Ian McDiarmid Says George Lucas Wouldn’t Have Brought Palpatine Back In Star Wars: The Rise Of Skywalker

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The return of Emperor Palpatine in Star Wars: The Rise of Skywalker has brought with it a great deal of publicity, as well as a great deal of patchwork investigative work. Original director Colin Trevorrow’s made the surprising revelation that he had no intention to bring the Emperor back, and that the decision was entirely that of J.J. Abrams. The incumbent Abrams then made an allusive dig at his predecessor, describing any possibility that Palpatine wouldn’t return as “very weird.”

But I digress – the tale of this supervillain’s third coming now has its third act, courtesy of the baddie himself, Ian McDiarmid. Speaking to Digital Spy, McDiarmid offered a fresh insight into the journey the character has taken, including a marked creative difference between original Star Wars head honcho George Lucas and the current production team, saying:

“I thought [Palpatine] was dead! I thought he was dead. Because when we did Return of the Jedi, and I was thrown down that chute to Galactic Hell, he was dead. And I said, ‘Oh, does he come back?’ And [George] said, ‘No, he’s dead.’ So I just accepted that. But then, of course, I didn’t know I was going to be doing the prequels, so in a sense he wasn’t dead, because we went back to revisit him when he was a young man. But I was totally surprised by this.”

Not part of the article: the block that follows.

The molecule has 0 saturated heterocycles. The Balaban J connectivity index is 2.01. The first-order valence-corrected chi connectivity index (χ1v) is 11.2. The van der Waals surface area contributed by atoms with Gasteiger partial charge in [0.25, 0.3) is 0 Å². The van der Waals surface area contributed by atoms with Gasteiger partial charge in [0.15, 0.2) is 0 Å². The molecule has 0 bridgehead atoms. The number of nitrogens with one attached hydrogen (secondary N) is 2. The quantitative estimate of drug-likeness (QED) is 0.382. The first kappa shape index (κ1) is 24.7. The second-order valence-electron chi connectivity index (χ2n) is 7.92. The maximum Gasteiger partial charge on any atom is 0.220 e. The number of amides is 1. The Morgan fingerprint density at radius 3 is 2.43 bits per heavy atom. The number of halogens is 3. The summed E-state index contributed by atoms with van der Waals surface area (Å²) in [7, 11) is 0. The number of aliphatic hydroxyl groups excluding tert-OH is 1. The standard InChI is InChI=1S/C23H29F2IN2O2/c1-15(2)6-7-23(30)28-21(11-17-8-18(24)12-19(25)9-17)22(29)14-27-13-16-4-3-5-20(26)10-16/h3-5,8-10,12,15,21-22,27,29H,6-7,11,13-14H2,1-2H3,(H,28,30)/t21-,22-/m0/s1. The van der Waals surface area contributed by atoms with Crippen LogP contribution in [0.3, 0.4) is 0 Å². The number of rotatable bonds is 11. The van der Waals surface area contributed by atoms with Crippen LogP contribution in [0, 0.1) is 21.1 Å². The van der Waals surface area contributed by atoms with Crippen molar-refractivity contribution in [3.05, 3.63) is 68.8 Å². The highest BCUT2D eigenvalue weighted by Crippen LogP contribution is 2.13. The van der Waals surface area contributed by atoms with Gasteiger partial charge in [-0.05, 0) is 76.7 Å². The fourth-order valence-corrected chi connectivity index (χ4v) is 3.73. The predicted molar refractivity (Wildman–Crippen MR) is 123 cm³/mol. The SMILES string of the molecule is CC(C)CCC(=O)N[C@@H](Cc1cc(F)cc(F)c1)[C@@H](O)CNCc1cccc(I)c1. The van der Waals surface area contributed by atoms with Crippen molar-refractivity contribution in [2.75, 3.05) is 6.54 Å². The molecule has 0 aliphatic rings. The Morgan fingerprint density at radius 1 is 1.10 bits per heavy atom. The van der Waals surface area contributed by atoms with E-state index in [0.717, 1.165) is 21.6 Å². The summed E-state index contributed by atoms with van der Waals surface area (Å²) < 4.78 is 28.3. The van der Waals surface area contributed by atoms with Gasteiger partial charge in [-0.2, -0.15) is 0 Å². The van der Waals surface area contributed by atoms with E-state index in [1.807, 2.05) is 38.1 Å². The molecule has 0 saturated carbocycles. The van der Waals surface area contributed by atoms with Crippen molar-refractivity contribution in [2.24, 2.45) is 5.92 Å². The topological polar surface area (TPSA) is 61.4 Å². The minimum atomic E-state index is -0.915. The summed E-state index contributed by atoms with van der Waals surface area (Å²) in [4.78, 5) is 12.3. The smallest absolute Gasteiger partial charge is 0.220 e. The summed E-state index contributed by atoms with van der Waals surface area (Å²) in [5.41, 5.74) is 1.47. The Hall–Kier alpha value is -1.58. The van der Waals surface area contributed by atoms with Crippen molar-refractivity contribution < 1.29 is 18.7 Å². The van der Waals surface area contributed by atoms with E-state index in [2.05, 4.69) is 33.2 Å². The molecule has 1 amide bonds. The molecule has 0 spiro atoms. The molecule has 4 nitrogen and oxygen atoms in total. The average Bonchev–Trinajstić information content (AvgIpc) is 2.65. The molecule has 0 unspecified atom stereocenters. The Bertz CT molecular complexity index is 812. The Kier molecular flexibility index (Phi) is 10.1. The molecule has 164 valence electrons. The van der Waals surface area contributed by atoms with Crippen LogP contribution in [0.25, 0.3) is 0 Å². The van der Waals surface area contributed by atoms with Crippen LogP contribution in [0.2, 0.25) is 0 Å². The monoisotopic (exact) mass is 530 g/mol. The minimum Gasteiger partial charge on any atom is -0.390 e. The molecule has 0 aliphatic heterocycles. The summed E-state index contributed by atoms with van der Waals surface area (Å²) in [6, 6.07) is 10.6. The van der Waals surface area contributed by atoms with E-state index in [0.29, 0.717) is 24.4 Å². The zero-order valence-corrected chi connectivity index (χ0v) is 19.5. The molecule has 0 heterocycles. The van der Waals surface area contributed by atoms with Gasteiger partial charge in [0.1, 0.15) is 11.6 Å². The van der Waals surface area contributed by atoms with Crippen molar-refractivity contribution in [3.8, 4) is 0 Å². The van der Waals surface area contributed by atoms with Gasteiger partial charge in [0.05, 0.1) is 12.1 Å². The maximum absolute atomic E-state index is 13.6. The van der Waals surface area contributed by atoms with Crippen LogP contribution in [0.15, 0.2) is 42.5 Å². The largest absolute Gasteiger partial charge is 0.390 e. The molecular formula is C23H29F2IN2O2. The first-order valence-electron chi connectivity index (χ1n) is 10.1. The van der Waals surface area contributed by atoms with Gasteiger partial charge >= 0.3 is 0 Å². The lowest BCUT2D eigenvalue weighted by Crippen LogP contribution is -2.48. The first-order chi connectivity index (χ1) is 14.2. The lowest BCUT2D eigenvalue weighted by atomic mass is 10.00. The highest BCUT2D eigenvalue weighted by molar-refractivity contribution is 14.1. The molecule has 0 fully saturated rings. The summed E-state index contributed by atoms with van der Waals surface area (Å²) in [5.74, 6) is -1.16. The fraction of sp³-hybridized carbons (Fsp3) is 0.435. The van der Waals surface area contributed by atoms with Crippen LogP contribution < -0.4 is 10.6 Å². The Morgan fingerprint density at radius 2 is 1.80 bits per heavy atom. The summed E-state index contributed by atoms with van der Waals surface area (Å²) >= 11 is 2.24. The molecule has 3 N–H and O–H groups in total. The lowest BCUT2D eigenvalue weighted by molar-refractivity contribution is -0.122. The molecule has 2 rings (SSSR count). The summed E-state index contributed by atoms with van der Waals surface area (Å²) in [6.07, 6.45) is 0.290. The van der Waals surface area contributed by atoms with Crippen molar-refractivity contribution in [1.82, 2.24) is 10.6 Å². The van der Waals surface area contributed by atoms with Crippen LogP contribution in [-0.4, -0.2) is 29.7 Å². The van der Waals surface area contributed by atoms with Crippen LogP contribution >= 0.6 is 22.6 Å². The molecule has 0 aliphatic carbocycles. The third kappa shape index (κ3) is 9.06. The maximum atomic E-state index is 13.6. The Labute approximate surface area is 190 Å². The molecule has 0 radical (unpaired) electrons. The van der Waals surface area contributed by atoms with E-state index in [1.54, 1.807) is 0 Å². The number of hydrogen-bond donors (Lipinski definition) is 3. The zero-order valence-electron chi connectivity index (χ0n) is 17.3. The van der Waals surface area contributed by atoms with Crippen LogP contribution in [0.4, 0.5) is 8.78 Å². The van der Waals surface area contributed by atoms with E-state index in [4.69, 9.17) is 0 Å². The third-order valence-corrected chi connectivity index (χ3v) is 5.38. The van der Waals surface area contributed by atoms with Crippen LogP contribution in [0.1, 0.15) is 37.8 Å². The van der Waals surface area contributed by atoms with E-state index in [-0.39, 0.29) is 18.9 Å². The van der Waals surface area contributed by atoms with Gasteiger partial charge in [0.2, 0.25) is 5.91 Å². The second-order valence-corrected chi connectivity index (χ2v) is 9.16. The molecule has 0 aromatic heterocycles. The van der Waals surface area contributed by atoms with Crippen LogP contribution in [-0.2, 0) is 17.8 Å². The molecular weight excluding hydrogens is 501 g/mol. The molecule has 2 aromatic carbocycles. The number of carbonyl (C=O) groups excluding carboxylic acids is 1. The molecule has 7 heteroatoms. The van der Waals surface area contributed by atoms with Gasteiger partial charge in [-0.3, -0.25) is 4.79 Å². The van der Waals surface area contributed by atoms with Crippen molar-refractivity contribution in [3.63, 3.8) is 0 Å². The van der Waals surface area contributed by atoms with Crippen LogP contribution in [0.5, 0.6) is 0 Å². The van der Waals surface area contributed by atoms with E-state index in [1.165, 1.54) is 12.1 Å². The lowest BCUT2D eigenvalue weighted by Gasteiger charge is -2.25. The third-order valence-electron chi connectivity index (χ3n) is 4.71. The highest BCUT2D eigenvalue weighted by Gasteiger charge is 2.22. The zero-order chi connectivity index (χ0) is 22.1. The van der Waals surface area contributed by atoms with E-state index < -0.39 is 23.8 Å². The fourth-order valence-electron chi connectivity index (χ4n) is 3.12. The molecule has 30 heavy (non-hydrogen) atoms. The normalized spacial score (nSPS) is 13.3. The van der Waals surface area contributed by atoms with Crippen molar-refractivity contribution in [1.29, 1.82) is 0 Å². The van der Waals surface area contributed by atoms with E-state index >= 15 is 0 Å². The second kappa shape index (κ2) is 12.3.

Which isn’t a shocking (zinger) disclosure when you think about Palpatine’s demise at the end of Jedi. Oh, er, spoiler alert (you knew that already though, right?). The arc of that movie, and indeed that of the Original Trilogy, was clearly not designed with a revisitation for the character in mind.

No, I’m not saying I think George Lucas would’ve done a better job with the sequels than Disney – George already damn near killed the franchise for a generation by Phantom Menacing it up. But it is worth noting the disparity between what he’d written and where Abrams, Rian Johnson and Trevorrow (somewhat) took the saga.

In any case, you can see Star Wars: The Rise of Skywalker for yourself and make up your own mind. It’s doing just fine at the box office, too, so it’s not going anywhere. And after that, there are no more sequels to sit through – now there’s a relief to end the decade on.

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